Having one of those days where I rage at the fact that I still don’t have a title for my book, and that absolutely nothing I can think of seems appropriate or good enough. Beyond frustrating.
An artist is a creature driven by demons. He doesn’t know why they choose him and he’s usually too busy to wonder why.
I’ve just noticed that my werewolf Anyu is kind of a (slightly) more sociable mashup of Sherlock and Mr. Darcy. He’s often taken for someone he isn’t, but he’s too proud to correct people and acknowledge that he cares about their opinions, so he just skulks around on his own and perpetuates the stereotype. He’s quick to become irritable with people who don’t understand where he’s coming from, and in a lot of ways he is much more feral than the other wolves in the Denali pack because of the amount of time he’s spent on his own, keeping the pack safe from fur poachers when everyone else thinks he’s just being antisocial. He’s such a delightfully misanthropic character, and I love him dearly for it. Writing a character like him is an interesting challenge when the other two lycans he travels and befriends, Akitla and Inusiq, are respectively somewhat incompetent and intolerant of what she perceives as dramatic brooding.
I need an excuse to develop their individual back stories a bit outwith the context of the story. I’m thinking of writing some short background stories that I have bouncing around in my head down to make their characters a bit more tangible. Would anyone be interested in reading them if I did some sketchy character studies and posted them here?
I can almost guarantee that Google thinks I’m a psychopath. My last three searches were “Is it possible to slit your own throat?” “Does ripping skin make a sound?” and “How long would it take for someone to bleed out through their forearm?”.
But I’m not insane, I promise.
I’m a writer.
The last sentence negates the previous one.
I hatched a really interesting character idea in the shower yesterday involving an ex-Soviet soldier werewolf character. Naturally, I determined he was living as an apprentice to a Shaman in one of the Eurasian pastoral societies until Soviet control attempted to unseat indigenous religions and destroyed the people with whom he lived. He alone survived because he was actually physically able to become a wolf (something Shamanism in that region actually embraces on a non-physical level), and was thus of use to the Soviet military as a weapon.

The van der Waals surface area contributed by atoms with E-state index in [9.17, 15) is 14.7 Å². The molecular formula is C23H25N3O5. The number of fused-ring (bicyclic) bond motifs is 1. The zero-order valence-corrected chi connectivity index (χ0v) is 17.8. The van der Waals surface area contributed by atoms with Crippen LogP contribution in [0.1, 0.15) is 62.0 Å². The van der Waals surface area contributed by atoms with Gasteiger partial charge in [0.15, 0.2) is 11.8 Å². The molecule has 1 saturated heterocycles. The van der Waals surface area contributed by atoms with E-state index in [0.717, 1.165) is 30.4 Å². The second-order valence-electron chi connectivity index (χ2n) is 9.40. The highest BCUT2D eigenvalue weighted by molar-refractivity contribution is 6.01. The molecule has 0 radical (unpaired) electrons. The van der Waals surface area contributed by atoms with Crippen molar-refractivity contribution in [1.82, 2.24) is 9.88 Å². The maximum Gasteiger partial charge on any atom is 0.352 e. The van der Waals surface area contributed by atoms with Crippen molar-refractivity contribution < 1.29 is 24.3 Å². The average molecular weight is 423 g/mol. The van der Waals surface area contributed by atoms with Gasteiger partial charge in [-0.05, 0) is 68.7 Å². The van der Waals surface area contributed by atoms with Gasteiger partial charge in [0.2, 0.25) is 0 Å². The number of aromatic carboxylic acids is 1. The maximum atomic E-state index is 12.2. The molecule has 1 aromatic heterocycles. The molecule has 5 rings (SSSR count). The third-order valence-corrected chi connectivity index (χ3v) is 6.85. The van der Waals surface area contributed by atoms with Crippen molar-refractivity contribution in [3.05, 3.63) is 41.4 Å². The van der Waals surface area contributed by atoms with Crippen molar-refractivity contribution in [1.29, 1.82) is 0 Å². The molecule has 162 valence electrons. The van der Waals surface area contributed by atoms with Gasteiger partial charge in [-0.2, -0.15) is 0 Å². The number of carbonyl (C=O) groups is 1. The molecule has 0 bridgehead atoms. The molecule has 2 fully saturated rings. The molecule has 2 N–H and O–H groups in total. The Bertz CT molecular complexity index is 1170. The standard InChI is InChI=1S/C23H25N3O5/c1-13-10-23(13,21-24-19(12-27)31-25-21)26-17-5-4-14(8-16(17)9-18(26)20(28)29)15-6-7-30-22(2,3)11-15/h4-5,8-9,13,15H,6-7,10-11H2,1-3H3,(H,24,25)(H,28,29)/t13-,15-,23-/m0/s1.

It was a particularly long shower. Also I feel that this might be of interest to Felspar because of reasons.
Excerpt: Akitla’s Impression Of Dean
Akitla liked Dean. There was something intrinsically simple about him. No, she corrected herself, not simple. Simple was insulting. Simple was flat and monochromatic. Dean was certainly none of those things. But from her brief encounters with him, she’d gotten the distinct sense that Dean was willing to listen, and willing to accept. When Inusiq had first introduced him to her in the woods, she’d expected more of a reaction from him. Granted, he was already familiar with the way lycans looked in their anthropomorphic forms, so shock wasn’t likely to be an issue for him. But there was something in the way he’d looked at her and reached out to her that had touched her, and Akitla could see why Inusiq had been able to forge a relationship with him when they were children. He didn’t look at lycans as though they were any different from humans. In fact, that was exactly what had been so unusual about Akitla’s first meeting with Dean. He’d treated her with respect and a small measure of reserve, but no more than Akitla herself would have used with a stranger. Now, seated at a table with three, enormous, dirty, and threatening-looking lycans, Dean was making casual conversation and offering them coffee. Yes, Akitla thought to herself smiling, this was a man she could respect. A Bush Pilot with more tact and open-mindedness than a vast majority of her former colleagues back at the University in London, a half a world away.
The two most important days in your life are the day you are born, and the day you figure out why.
What profession is more trying than that of author? After you finish a piece of work it only seems good to you for a few weeks; or if it seems good at all you are convinced that it is the last you will be able to write; and if it seems bad you wonder whether everything you have done isn’t poor stuff really; and it is one kind of agony while you are writing, and another kind when you aren’t.
Surely it is an odd way to spend your life - sitting alone in a room with a pen in your hand, hour after hour, day after day, year after year, struggling to put words on pieces of paper in order to give birth to what does not exist, except in your head. Why on earth would anyone want to do such a thing? The only answer I have ever been able to come up with is: because you have to, because you have no choice.